Thanks once again to my cousin Arthur “Pete” Scott, who provided me with most of the news clippings discussed in this post. For more on the history of the buildings where Seligman Brothers was located from 1849-1926, see his article here.  There are also additional photographs located at that site.  In addition, Pete wrote an article about the history of the company, located here.



[1] William Seligman,son of Adolph Seligman, did continue for at least some time the family tradition in the dry goods business in Santa Fe.  He operated a store in Santa Fe under the name Seligman’s from at least 1948-1959.  In 1960, the store was listed in the Santa Fe Directory as simply Willie’s Shop for Men.  (“New Haberdashery to Open at La Fonda,” Santa Fe New Mexican, November 30, 1958.)  I do not know how much longer the store stayed in business.  There is no business called Seligman’s currently listed in the Santa Fe business directory.




A Man of Character and Integrity: A Profile of Reuben Cohen, The Pawnbroker

Reuben Cohen

Reuben Cohen

In 1921, The Literary Digest published a profile of Reuben Cohen, Sr., and his career as a pawnbroker.  As I posted previously,  I had a skeptical view of pawnbrokers before I started researching my Cohen ancestors.  Certainly some of that research has been consistent with that view, but overall my opinion of the pawnbroker business has changed dramatically, especially after reading from Wendy Woloson’s In Hock, Pawning in America from Independence through the Great Depression (2006).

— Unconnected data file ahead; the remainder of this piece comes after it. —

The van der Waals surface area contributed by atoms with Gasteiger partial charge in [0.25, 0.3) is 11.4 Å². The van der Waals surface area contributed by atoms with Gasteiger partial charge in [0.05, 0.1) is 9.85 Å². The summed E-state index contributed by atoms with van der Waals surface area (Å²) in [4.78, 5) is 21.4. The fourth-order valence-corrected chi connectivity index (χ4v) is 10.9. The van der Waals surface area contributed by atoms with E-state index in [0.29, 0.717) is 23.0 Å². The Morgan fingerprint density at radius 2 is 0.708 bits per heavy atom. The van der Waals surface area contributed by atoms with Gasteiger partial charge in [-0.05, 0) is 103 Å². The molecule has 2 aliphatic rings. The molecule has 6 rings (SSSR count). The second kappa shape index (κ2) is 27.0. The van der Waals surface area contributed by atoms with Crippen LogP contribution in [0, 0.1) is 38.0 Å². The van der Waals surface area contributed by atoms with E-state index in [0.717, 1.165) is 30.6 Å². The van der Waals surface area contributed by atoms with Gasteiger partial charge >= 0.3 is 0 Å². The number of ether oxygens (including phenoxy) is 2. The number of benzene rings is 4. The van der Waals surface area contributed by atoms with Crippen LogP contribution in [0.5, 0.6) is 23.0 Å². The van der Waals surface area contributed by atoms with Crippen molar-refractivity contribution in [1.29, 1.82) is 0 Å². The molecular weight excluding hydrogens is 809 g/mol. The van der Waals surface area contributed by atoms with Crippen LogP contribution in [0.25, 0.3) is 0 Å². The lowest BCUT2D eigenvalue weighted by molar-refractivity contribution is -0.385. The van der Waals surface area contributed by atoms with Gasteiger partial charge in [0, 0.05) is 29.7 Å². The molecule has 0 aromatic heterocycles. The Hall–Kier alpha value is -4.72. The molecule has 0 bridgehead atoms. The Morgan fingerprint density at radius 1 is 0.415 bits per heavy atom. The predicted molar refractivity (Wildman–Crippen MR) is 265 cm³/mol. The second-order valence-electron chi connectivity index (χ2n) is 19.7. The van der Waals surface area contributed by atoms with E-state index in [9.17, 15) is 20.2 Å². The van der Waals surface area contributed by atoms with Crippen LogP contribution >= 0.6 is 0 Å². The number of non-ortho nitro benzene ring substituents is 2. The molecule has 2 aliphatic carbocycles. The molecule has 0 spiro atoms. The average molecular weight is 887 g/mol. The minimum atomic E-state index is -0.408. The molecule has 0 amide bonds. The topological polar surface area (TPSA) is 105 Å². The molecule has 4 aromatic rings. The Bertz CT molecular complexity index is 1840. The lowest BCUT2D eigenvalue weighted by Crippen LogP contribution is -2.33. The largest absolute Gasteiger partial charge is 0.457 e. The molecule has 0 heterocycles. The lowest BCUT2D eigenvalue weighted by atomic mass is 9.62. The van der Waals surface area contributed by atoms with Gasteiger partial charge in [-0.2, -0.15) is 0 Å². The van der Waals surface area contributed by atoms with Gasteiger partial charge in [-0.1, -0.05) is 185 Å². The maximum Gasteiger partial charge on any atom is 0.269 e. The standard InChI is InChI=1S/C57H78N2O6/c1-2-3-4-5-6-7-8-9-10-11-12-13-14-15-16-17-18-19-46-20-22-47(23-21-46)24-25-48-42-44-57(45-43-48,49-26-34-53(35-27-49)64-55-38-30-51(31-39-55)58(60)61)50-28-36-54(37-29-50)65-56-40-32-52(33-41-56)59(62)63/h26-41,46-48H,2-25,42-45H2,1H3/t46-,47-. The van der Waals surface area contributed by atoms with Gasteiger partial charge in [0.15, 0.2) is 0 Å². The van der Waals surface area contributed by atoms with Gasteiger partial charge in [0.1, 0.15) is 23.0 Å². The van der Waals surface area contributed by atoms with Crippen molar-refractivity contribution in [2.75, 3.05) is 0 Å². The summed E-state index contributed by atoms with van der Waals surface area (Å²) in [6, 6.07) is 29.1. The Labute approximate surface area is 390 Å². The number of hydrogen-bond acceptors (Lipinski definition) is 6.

There appears to be no reason to doubt the integrity or the character of most of the Cohen men who went into the pawnbroker business in Philadelphia, starting with my great-great-grandfather Jacob and carried on by his sons, sons-in-law, and grandsons.

The profile of Reuben Cohen, Jacob’s son, my great-grandfather’s brother, provides a fitting end to my telling of the story of Reuben and Sallie and their seventeen children.  It appeared in the Literary Digest for April 23, 1921, pages 48, 50, just five years before Reuben died.  Most of the article consists of direct quotes from Reuben himself, making it a valuable piece of family history for me and for all my Cohen cousins and relatives.

Reuben is portrayed as an honest, good, man, an articulate and thoughtful man, a man who believed that his work was not only about making money for himself and his family, but also about helping people who needed money and were not able to get that money from a traditional bank.  I am quoting the article in full because I hope that it helps to preserve the legacy of Reuben Cohen and also to provide a more positive view of the role of the pawnbroker.